June 02, 2006

Tapori Talk on Pak Radio

Mumbaiyya, the patois of Mumbai's streets is taking over the airwaves in Pakistan, reports Hasan Mansoor in Mid-Day ('Tapori India on Pak radio', Mid-Day, April 16, 2006).

Pakistani linguists have joined their Indian counterparts in lamenting the way Bambaiyya has defiled spoken language.

Panga lena (to invite trouble), phadda dalna (quarrel), jugar (doing something by any means), lash pash (fantastic), khancha (backdoor), lafra (quarrel), supari (commissioning a killer to kill someone), chief saab (the boss), and phrases like topi ghumana (to befool), meter ghoomna (become wild and violent), pinki hona (begrudged), hut jana (become violent and annoyed) — these are some of the words Pakistani youth are importing from India and popularising through radio and TV.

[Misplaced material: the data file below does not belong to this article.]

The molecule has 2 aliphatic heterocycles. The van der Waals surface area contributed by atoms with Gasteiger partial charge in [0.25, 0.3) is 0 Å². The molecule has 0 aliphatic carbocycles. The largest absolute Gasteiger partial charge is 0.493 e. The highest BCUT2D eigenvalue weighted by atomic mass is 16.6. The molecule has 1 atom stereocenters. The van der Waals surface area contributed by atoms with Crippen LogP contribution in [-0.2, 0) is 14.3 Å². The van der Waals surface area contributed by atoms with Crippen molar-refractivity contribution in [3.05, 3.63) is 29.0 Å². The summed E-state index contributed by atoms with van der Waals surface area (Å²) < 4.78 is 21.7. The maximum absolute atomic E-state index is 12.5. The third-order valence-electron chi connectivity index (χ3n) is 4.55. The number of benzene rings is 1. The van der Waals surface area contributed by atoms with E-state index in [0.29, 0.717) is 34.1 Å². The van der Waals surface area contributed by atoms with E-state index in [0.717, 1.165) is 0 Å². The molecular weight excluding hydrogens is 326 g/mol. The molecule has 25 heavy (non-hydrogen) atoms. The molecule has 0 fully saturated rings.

The article's worth a read, though I should point out that very few of the slang terms listed here are actual tapori talk. Chief saab is Pakistani slang, and so I suppose is pinki hona (no idea where that comes from, it sounds more P'njabi than Mumbaiyya).

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